People who lived in Roman times had a lifespan of twenty five to thirty years. The same lifespan was approximated for those living in London in the 18th century, , (4). In 1900 Americans had added thirty years onto their lives simply by introducing frequent pesticide use into the agricultural market and by advances made in the medical field. Simple conditions for health and sanitization have estimated that a WW1 baby in good physical shape can expect to live to be eighty years old. Does this increase in lifespan suggest that further progress will be made in the future to double or triple our current life expectancies? In the year 2300 will people live to be in their 200's?

Undeniably, societal adjustments would be made if the lifespan of the average person was extremely less or more. Our society practices laws that seem rational proportionally to the amount of time we live on this earth. But if we still lived to be only twenty five, would alcohol still be only legal past the age of twenty one? You get four years to drink beer in your 'twilight years' and then you die. The laws we practice and live by daily seem to imply an arbitrary moral code.

If the "misspelling" in genetic code associated with Progeria can be fixed by a doctor, allowing these children to slow down their process of aging, does that mean that a doctor could just as easily find a gene to tweek that would slow down the natural process of aging? Or is aging even natural at all?

Aging may very well be a puzzle in the midst of being solved. The evolution of man over time has, for the most part, provided a slightly changing pattern that runs well with its intention. However, diseases like Progeria seem to throw a monkey wrench into our understanding of human beings and time. While scientists may argue that the disease does not literally speed up the process of aging, and instead just replicates its signs - the visual evidence and anticipated cure debatably holds more weight. The negation of this rapid aging by simply correcting a typo in Progerians' genetic code would inadvertently mark a moment when technology caught up with evolution. This fix would allow human beings to manipulate evolution. Soon other alterations may be made to assess different problems which we had come to believe were 'natural'.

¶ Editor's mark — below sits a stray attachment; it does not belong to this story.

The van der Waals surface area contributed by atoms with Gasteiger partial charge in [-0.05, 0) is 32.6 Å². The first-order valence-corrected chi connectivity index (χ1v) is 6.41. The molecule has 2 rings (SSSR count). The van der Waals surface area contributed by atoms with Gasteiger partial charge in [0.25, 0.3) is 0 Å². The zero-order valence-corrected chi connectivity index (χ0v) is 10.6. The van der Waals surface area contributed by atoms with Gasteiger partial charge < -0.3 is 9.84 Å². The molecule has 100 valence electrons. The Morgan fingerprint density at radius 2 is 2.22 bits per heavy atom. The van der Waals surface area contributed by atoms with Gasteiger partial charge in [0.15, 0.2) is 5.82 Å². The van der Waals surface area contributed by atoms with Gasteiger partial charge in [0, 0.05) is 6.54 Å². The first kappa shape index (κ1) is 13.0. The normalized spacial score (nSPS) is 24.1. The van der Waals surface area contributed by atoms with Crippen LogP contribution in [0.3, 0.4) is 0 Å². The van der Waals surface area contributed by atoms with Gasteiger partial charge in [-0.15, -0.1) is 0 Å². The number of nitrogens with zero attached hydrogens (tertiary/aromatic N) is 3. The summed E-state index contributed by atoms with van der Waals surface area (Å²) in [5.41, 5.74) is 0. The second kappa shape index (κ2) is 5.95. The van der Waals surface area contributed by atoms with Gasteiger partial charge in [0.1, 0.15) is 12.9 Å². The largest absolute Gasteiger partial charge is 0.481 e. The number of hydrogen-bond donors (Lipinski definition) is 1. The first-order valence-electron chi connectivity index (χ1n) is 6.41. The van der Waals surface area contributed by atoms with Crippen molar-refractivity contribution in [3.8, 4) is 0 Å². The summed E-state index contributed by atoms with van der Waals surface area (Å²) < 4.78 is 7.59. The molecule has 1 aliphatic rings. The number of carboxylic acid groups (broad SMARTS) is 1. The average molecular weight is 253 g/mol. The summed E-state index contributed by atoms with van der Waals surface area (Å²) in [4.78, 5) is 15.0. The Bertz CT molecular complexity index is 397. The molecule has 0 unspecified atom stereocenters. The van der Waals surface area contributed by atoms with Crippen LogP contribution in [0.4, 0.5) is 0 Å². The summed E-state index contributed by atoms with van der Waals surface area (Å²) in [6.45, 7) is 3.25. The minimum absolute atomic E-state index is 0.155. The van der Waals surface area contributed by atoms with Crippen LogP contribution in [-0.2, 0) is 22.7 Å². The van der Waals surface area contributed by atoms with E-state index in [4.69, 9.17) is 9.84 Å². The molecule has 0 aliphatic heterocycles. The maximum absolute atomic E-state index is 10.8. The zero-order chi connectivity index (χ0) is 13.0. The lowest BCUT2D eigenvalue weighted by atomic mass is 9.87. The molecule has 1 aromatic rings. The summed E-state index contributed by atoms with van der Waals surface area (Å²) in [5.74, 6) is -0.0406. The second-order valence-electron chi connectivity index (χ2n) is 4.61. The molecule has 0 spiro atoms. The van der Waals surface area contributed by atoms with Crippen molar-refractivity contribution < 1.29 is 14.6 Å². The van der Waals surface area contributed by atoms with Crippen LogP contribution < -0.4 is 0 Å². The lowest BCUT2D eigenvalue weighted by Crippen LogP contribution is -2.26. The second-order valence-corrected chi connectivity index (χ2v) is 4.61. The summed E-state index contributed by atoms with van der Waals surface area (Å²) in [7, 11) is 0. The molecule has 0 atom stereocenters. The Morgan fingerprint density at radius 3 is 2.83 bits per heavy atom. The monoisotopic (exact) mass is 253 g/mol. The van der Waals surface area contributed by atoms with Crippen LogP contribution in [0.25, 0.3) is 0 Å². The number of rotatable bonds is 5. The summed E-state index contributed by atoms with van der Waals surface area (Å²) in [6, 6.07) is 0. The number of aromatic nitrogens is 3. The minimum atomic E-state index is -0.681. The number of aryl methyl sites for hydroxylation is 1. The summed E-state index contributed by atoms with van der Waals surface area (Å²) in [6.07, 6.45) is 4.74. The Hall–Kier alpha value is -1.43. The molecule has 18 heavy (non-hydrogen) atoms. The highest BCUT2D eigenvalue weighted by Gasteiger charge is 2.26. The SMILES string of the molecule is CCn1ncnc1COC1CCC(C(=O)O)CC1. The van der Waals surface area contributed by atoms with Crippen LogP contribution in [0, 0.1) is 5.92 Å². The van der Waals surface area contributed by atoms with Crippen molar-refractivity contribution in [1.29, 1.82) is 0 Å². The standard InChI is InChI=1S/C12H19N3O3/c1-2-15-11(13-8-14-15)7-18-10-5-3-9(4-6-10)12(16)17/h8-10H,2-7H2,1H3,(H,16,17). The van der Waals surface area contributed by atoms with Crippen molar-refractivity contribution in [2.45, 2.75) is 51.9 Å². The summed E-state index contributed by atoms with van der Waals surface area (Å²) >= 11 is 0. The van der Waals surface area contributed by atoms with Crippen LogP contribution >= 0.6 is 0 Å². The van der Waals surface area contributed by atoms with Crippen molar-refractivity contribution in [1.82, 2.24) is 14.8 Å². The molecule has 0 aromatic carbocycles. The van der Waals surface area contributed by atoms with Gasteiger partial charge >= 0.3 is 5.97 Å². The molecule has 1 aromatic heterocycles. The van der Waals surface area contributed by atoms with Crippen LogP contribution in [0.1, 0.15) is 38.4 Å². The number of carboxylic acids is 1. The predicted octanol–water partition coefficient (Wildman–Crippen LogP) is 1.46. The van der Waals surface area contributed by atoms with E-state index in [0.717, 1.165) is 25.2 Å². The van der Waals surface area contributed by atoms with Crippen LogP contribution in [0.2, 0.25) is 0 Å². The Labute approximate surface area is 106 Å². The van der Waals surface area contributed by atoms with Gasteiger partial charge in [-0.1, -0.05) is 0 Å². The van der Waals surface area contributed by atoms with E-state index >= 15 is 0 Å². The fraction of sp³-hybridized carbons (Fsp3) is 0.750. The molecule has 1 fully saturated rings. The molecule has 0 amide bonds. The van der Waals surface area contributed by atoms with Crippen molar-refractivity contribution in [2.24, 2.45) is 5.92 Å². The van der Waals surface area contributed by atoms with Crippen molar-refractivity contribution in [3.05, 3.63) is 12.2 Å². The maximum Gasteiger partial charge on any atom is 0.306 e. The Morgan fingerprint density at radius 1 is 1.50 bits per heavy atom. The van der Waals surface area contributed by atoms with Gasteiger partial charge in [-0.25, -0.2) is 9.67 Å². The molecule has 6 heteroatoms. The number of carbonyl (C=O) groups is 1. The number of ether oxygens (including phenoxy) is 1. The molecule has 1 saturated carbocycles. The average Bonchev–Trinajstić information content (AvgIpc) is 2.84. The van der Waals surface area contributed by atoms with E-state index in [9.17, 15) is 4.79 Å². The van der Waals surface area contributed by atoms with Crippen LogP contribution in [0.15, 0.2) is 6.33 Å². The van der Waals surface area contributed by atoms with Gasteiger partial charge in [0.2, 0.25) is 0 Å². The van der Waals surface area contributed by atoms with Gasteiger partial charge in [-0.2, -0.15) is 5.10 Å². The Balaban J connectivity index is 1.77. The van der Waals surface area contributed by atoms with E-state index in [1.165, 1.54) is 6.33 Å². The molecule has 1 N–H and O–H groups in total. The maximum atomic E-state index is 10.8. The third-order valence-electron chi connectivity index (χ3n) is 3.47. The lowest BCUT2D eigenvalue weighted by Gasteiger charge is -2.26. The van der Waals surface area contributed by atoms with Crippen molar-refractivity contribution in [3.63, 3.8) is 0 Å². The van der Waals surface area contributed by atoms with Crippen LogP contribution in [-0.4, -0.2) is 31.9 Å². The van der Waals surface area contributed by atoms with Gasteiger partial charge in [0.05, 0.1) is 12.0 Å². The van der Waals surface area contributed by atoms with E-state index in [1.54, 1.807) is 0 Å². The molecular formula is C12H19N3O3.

Is the evolution of man completely dependant on the evolution of knowledge and technology? By restraining ourselves to the confines of the theory of evolution, we may be neglecting to realize that there are exceptions to what we have come to know and believe is natural - even with evidence to the contrary before our eyes. Perhaps, if scientists became less skeptical of the seemingly irrational, progress would be made in areas of life never which were never even questioned. Maybe the expression, "it's not the way you look it's the way you feel" should be given a second thought. Little did we know that a burning contradiction to the theory of evolution could be found on the cover of a Hallmark birthday card.


1)Medlineplus, General information about health problems and diseases

2)Progeria Research Foundation, One of the few websites dedicated to the study of Progeria

3)Progeria Project, Provides articles and information about Progeria

4) Link from Berkely University Website, Interesting facts about lifespan

5) USA Today, Article about Progeria

6) CNN Link from Homepage, Detail the health issues involved with Progeria